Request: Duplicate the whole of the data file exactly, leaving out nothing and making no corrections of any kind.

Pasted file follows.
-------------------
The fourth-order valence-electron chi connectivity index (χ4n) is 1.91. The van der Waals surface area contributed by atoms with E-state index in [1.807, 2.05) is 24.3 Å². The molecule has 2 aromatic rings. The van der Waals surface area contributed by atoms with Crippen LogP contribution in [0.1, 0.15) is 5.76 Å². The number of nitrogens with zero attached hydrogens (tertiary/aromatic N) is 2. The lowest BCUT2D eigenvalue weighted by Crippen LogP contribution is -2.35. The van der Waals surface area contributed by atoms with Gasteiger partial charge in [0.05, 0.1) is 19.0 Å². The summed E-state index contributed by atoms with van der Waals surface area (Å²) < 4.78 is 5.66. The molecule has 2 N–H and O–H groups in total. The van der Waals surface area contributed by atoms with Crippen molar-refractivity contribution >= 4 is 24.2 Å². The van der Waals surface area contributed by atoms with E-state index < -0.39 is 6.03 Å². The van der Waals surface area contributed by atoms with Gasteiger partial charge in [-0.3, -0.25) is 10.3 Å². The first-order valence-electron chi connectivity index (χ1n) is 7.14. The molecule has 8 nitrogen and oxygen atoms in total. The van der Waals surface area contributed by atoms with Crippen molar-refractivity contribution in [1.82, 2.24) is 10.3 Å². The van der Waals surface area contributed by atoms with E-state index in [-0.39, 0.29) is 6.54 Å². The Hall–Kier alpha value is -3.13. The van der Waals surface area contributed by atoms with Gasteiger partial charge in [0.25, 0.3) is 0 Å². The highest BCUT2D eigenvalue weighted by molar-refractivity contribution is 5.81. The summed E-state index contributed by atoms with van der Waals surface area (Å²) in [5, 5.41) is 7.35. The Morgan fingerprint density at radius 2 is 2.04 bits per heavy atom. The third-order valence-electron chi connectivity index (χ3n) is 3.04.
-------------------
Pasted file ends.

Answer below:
The fourth-order valence-electron chi connectivity index (χ4n) is 1.91. The van der Waals surface area contributed by atoms with E-state index in [1.807, 2.05) is 24.3 Å². The molecule has 2 aromatic rings. The van der Waals surface area contributed by atoms with Crippen LogP contribution in [0.1, 0.15) is 5.76 Å². The number of nitrogens with zero attached hydrogens (tertiary/aromatic N) is 2. The lowest BCUT2D eigenvalue weighted by Crippen LogP contribution is -2.35. The van der Waals surface area contributed by atoms with Gasteiger partial charge in [0.05, 0.1) is 19.0 Å². The summed E-state index contributed by atoms with van der Waals surface area (Å²) < 4.78 is 5.66. The molecule has 2 N–H and O–H groups in total. The van der Waals surface area contributed by atoms with Crippen molar-refractivity contribution >= 4 is 24.2 Å². The van der Waals surface area contributed by atoms with E-state index < -0.39 is 6.03 Å². The van der Waals surface area contributed by atoms with Gasteiger partial charge in [-0.3, -0.25) is 10.3 Å². The first-order valence-electron chi connectivity index (χ1n) is 7.14. The molecule has 8 nitrogen and oxygen atoms in total. The van der Waals surface area contributed by atoms with Crippen molar-refractivity contribution in [1.82, 2.24) is 10.3 Å². The van der Waals surface area contributed by atoms with E-state index in [-0.39, 0.29) is 6.54 Å². The Hall–Kier alpha value is -3.13. The van der Waals surface area contributed by atoms with Gasteiger partial charge in [0.25, 0.3) is 0 Å². The highest BCUT2D eigenvalue weighted by molar-refractivity contribution is 5.81. The summed E-state index contributed by atoms with van der Waals surface area (Å²) in [5, 5.41) is 7.35. The Morgan fingerprint density at radius 2 is 2.04 bits per heavy atom. The third-order valence-electron chi connectivity index (χ3n) is 3.04.